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Ninth Circuit Court Holds that Refusing to Address an Employee by His Arabic Name, in Favor of a “Western” Name, Created a Hostile Work Environment

Volume 4, Issue 9
July 29, 2005

Recently, the Ninth Circuit Court of Appeals held that a manager's repeatedly calling the employee - over his objections - "Manny," rather than his Arabic name "Mamdouh," created a hostile work environment in violation of Title VII of the Civil Rights Act and 42 U.S.C. § 1981. The supervisor believed use of a "Western" name would be easier to pronounce and more acceptable in business, particularly to customers, than using plaintiff's Arabic name. Plaintiff protested this. While noting that use of the name "Manny" is not a "racial epithet," the Court held that "[a] group's ethnic characteristics encompasses more than its members' skin color and physical traits. Names are often a proxy for race and ethnicity." Refusal to use the plaintiff's name, in favor of a "Western" name, the court held, was the same as using a racial epithet in this context. Hakem v. BJY, Inc., -- F. 3d --, No. 03-35514, 2005 WL 1692470 (9th Cir. July 21, 2005).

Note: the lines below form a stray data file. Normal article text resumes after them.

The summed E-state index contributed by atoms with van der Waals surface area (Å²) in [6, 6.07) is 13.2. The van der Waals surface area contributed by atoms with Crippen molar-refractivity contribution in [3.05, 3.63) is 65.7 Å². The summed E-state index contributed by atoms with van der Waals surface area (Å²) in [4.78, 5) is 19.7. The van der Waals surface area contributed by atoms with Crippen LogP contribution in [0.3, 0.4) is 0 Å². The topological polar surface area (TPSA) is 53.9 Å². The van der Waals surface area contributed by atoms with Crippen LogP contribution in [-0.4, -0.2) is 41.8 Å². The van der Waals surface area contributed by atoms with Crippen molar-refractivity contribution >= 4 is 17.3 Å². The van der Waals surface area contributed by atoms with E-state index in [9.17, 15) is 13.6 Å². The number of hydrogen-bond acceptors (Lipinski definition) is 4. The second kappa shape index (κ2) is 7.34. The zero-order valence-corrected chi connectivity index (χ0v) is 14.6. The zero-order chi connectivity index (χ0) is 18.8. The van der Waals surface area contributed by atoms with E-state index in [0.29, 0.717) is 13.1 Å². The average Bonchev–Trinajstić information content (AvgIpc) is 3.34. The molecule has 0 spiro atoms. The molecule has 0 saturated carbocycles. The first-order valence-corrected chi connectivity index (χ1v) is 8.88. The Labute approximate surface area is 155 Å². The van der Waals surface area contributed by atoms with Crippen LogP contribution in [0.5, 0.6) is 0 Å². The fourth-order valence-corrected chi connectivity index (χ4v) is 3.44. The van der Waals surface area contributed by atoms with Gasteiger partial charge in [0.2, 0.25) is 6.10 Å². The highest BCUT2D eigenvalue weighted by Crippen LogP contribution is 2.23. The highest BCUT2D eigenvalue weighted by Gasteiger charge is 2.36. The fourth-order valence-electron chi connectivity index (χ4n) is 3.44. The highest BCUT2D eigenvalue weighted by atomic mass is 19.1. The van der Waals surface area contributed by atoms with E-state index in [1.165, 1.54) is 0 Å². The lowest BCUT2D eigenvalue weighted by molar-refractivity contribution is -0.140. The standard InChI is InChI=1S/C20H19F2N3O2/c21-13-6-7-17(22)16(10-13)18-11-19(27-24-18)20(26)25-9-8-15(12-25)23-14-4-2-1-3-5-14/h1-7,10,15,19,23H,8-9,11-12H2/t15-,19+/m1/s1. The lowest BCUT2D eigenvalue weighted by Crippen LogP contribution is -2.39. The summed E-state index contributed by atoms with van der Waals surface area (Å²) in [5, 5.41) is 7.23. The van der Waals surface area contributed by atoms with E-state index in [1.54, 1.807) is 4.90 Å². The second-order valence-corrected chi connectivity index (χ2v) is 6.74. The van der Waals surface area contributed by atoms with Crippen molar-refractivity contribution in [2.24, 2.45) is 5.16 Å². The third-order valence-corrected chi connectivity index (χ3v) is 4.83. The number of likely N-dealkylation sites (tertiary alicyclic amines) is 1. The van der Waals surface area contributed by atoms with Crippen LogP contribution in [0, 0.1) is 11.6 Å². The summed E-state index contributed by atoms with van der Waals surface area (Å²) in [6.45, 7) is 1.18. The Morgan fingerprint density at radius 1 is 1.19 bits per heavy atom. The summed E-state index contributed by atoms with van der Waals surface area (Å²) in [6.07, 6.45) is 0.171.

Of even more concern to employers should be the second holding of the court, dealing with the legal threshold for whether a "hostile work environment" existed based upon use of the "Manny" name. This occurred once in a marketing meeting, then in an email in which the plaintiff proposed the manager use his last name, "Hakem," if it was easier to pronounce; the supervisor then called him "Hank." Thereafter, the supervisor addressed plaintiff as "Manny" once per week for two months in the Monday marketing meetings, and in emails twice a month for almost a year. The court held this was sufficiently "pervasive" to create a hostile work environment.

This later holding demonstrates, at least with regard to racial/ethnic terms, the threshold of "seriousness" or "pervasiveness" may not be very high. Thus, this sort of conduct should be addressed the same as any other type of harassment - a prompt and full investigation and appropriate corrective action.

The full decision of the Ninth Circuit Court in Hakem v. BJY, Inc. is available at:

http://caselaw.lp.findlaw.com/data2/circs/9th/0335514p.pdf

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